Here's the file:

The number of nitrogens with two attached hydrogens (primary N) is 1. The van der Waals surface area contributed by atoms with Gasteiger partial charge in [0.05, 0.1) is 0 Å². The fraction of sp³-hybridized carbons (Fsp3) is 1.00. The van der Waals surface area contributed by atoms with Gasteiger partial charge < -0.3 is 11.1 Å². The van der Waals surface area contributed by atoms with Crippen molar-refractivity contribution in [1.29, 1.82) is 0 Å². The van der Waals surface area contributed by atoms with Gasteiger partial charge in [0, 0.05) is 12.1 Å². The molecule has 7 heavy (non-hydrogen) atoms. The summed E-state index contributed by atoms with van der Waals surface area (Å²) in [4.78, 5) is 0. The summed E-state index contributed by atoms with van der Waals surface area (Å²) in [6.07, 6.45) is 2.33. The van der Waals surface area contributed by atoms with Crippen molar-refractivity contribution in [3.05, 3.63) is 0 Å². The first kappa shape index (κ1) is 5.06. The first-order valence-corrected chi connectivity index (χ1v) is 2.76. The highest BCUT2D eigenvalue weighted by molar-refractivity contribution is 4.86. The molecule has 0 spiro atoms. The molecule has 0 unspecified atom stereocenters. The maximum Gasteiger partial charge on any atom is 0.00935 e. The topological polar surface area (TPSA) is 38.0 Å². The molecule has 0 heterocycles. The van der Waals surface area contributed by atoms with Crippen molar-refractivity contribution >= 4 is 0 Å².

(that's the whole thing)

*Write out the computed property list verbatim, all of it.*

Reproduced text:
The number of nitrogens with two attached hydrogens (primary N) is 1. The van der Waals surface area contributed by atoms with Gasteiger partial charge in [0.05, 0.1) is 0 Å². The fraction of sp³-hybridized carbons (Fsp3) is 1.00. The van der Waals surface area contributed by atoms with Gasteiger partial charge < -0.3 is 11.1 Å². The van der Waals surface area contributed by atoms with Crippen molar-refractivity contribution in [1.29, 1.82) is 0 Å². The van der Waals surface area contributed by atoms with Gasteiger partial charge in [0, 0.05) is 12.1 Å². The molecule has 7 heavy (non-hydrogen) atoms. The summed E-state index contributed by atoms with van der Waals surface area (Å²) in [4.78, 5) is 0. The summed E-state index contributed by atoms with van der Waals surface area (Å²) in [6.07, 6.45) is 2.33. The van der Waals surface area contributed by atoms with Crippen molar-refractivity contribution in [3.05, 3.63) is 0 Å². The first kappa shape index (κ1) is 5.06. The first-order valence-corrected chi connectivity index (χ1v) is 2.76. The highest BCUT2D eigenvalue weighted by molar-refractivity contribution is 4.86. The molecule has 0 spiro atoms. The molecule has 0 unspecified atom stereocenters. The maximum Gasteiger partial charge on any atom is 0.00935 e. The topological polar surface area (TPSA) is 38.0 Å². The molecule has 0 heterocycles. The van der Waals surface area contributed by atoms with Crippen molar-refractivity contribution >= 4 is 0 Å².